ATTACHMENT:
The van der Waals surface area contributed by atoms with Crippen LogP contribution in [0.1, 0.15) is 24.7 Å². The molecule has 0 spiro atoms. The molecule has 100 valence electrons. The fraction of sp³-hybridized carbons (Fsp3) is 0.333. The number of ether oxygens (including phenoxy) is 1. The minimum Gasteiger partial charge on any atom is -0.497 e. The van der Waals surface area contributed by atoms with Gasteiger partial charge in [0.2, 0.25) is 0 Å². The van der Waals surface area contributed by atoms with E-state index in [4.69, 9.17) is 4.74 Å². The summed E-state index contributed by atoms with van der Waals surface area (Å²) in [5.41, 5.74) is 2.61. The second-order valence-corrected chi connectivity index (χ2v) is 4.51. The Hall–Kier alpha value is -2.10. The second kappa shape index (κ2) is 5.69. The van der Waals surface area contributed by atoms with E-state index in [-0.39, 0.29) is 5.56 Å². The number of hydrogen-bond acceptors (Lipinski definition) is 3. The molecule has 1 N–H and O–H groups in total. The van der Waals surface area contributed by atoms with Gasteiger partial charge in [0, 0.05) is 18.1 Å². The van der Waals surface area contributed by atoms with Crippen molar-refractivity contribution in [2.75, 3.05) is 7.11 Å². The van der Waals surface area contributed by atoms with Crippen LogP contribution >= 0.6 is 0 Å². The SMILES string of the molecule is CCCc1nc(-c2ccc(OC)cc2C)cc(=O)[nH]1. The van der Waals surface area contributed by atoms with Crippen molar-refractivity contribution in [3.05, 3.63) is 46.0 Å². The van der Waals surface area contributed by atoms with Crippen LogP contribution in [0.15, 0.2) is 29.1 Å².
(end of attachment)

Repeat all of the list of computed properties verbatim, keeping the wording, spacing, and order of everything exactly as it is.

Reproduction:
The van der Waals surface area contributed by atoms with Crippen LogP contribution in [0.1, 0.15) is 24.7 Å². The molecule has 0 spiro atoms. The molecule has 100 valence electrons. The fraction of sp³-hybridized carbons (Fsp3) is 0.333. The number of ether oxygens (including phenoxy) is 1. The minimum Gasteiger partial charge on any atom is -0.497 e. The van der Waals surface area contributed by atoms with Gasteiger partial charge in [0.2, 0.25) is 0 Å². The van der Waals surface area contributed by atoms with E-state index in [4.69, 9.17) is 4.74 Å². The summed E-state index contributed by atoms with van der Waals surface area (Å²) in [5.41, 5.74) is 2.61. The second-order valence-corrected chi connectivity index (χ2v) is 4.51. The Hall–Kier alpha value is -2.10. The second kappa shape index (κ2) is 5.69. The van der Waals surface area contributed by atoms with E-state index in [-0.39, 0.29) is 5.56 Å². The number of hydrogen-bond acceptors (Lipinski definition) is 3. The molecule has 1 N–H and O–H groups in total. The van der Waals surface area contributed by atoms with Gasteiger partial charge in [0, 0.05) is 18.1 Å². The van der Waals surface area contributed by atoms with Crippen molar-refractivity contribution in [2.75, 3.05) is 7.11 Å². The van der Waals surface area contributed by atoms with Crippen LogP contribution >= 0.6 is 0 Å². The SMILES string of the molecule is CCCc1nc(-c2ccc(OC)cc2C)cc(=O)[nH]1. The van der Waals surface area contributed by atoms with Crippen molar-refractivity contribution in [3.05, 3.63) is 46.0 Å². The van der Waals surface area contributed by atoms with Crippen LogP contribution in [0.15, 0.2) is 29.1 Å².